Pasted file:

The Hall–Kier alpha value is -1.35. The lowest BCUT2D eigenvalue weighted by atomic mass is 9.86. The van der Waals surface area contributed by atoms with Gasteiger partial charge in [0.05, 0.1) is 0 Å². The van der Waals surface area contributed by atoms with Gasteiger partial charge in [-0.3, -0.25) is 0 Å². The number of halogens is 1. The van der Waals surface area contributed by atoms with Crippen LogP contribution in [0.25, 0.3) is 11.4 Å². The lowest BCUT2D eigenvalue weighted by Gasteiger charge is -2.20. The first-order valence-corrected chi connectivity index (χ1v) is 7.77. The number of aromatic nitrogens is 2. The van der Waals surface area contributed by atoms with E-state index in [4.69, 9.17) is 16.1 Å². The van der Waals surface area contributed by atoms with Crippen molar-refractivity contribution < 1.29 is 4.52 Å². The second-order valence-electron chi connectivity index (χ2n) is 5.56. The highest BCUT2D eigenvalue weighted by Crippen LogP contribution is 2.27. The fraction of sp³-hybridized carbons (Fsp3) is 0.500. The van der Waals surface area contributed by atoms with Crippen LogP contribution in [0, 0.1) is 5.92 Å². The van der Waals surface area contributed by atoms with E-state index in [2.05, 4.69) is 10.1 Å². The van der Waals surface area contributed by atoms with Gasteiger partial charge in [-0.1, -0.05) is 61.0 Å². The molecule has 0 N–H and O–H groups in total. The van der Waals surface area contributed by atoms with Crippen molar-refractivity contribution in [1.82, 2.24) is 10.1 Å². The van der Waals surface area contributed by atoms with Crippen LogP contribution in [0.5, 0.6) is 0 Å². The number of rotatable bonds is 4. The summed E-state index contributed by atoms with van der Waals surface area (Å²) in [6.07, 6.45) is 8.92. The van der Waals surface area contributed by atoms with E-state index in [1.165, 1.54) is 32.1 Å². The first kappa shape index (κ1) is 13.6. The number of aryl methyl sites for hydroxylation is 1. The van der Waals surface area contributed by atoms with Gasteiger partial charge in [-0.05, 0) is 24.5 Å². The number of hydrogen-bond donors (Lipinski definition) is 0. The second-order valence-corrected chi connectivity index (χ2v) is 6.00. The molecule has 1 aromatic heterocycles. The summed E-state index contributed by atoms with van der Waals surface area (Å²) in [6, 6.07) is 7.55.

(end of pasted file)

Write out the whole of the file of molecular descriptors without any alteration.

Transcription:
The Hall–Kier alpha value is -1.35. The lowest BCUT2D eigenvalue weighted by atomic mass is 9.86. The van der Waals surface area contributed by atoms with Gasteiger partial charge in [0.05, 0.1) is 0 Å². The van der Waals surface area contributed by atoms with Gasteiger partial charge in [-0.3, -0.25) is 0 Å². The number of halogens is 1. The van der Waals surface area contributed by atoms with Crippen LogP contribution in [0.25, 0.3) is 11.4 Å². The lowest BCUT2D eigenvalue weighted by Gasteiger charge is -2.20. The first-order valence-corrected chi connectivity index (χ1v) is 7.77. The number of aromatic nitrogens is 2. The van der Waals surface area contributed by atoms with E-state index in [4.69, 9.17) is 16.1 Å². The van der Waals surface area contributed by atoms with Crippen molar-refractivity contribution < 1.29 is 4.52 Å². The second-order valence-electron chi connectivity index (χ2n) is 5.56. The highest BCUT2D eigenvalue weighted by Crippen LogP contribution is 2.27. The fraction of sp³-hybridized carbons (Fsp3) is 0.500. The van der Waals surface area contributed by atoms with Crippen LogP contribution in [0, 0.1) is 5.92 Å². The van der Waals surface area contributed by atoms with E-state index in [2.05, 4.69) is 10.1 Å². The van der Waals surface area contributed by atoms with Gasteiger partial charge in [-0.1, -0.05) is 61.0 Å². The molecule has 0 N–H and O–H groups in total. The van der Waals surface area contributed by atoms with Crippen molar-refractivity contribution in [1.82, 2.24) is 10.1 Å². The van der Waals surface area contributed by atoms with Crippen LogP contribution in [0.5, 0.6) is 0 Å². The number of rotatable bonds is 4. The summed E-state index contributed by atoms with van der Waals surface area (Å²) in [6.07, 6.45) is 8.92. The van der Waals surface area contributed by atoms with E-state index in [1.165, 1.54) is 32.1 Å². The first kappa shape index (κ1) is 13.6. The number of aryl methyl sites for hydroxylation is 1. The van der Waals surface area contributed by atoms with Gasteiger partial charge in [-0.05, 0) is 24.5 Å². The number of hydrogen-bond donors (Lipinski definition) is 0. The second-order valence-corrected chi connectivity index (χ2v) is 6.00. The molecule has 1 aromatic heterocycles. The summed E-state index contributed by atoms with van der Waals surface area (Å²) in [6, 6.07) is 7.55.